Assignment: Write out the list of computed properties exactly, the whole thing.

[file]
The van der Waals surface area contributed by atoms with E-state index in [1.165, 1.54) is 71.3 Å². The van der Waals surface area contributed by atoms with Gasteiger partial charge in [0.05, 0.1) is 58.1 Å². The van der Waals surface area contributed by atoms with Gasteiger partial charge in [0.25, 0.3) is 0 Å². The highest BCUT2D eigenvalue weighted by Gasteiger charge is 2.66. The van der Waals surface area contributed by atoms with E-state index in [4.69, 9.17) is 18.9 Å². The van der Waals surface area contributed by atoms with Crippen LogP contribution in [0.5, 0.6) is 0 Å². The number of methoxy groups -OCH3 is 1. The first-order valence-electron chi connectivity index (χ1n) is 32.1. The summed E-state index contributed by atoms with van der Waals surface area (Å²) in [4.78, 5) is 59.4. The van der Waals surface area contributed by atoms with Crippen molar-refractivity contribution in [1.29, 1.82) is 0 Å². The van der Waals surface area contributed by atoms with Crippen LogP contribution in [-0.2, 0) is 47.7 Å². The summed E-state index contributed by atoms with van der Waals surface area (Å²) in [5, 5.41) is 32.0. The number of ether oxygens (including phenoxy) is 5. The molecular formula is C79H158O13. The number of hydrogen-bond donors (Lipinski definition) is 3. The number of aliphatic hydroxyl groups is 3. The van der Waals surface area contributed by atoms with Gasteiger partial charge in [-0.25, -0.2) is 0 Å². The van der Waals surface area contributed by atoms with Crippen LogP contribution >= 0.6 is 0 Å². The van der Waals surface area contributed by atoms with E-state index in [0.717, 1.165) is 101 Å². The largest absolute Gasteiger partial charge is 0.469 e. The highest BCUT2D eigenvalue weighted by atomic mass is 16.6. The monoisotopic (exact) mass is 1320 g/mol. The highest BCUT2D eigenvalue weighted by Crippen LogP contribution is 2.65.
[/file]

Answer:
The van der Waals surface area contributed by atoms with E-state index in [1.165, 1.54) is 71.3 Å². The van der Waals surface area contributed by atoms with Gasteiger partial charge in [0.05, 0.1) is 58.1 Å². The van der Waals surface area contributed by atoms with Gasteiger partial charge in [0.25, 0.3) is 0 Å². The highest BCUT2D eigenvalue weighted by Gasteiger charge is 2.66. The van der Waals surface area contributed by atoms with E-state index in [4.69, 9.17) is 18.9 Å². The van der Waals surface area contributed by atoms with Crippen LogP contribution in [0.5, 0.6) is 0 Å². The number of methoxy groups -OCH3 is 1. The first-order valence-electron chi connectivity index (χ1n) is 32.1. The summed E-state index contributed by atoms with van der Waals surface area (Å²) in [4.78, 5) is 59.4. The van der Waals surface area contributed by atoms with Crippen molar-refractivity contribution in [1.29, 1.82) is 0 Å². The van der Waals surface area contributed by atoms with Crippen LogP contribution in [-0.2, 0) is 47.7 Å². The summed E-state index contributed by atoms with van der Waals surface area (Å²) in [5, 5.41) is 32.0. The number of ether oxygens (including phenoxy) is 5. The molecular formula is C79H158O13. The number of hydrogen-bond donors (Lipinski definition) is 3. The number of aliphatic hydroxyl groups is 3. The van der Waals surface area contributed by atoms with Gasteiger partial charge in [-0.25, -0.2) is 0 Å². The van der Waals surface area contributed by atoms with Crippen LogP contribution >= 0.6 is 0 Å². The van der Waals surface area contributed by atoms with E-state index in [0.717, 1.165) is 101 Å². The largest absolute Gasteiger partial charge is 0.469 e. The highest BCUT2D eigenvalue weighted by atomic mass is 16.6. The monoisotopic (exact) mass is 1320 g/mol. The highest BCUT2D eigenvalue weighted by Crippen LogP contribution is 2.65.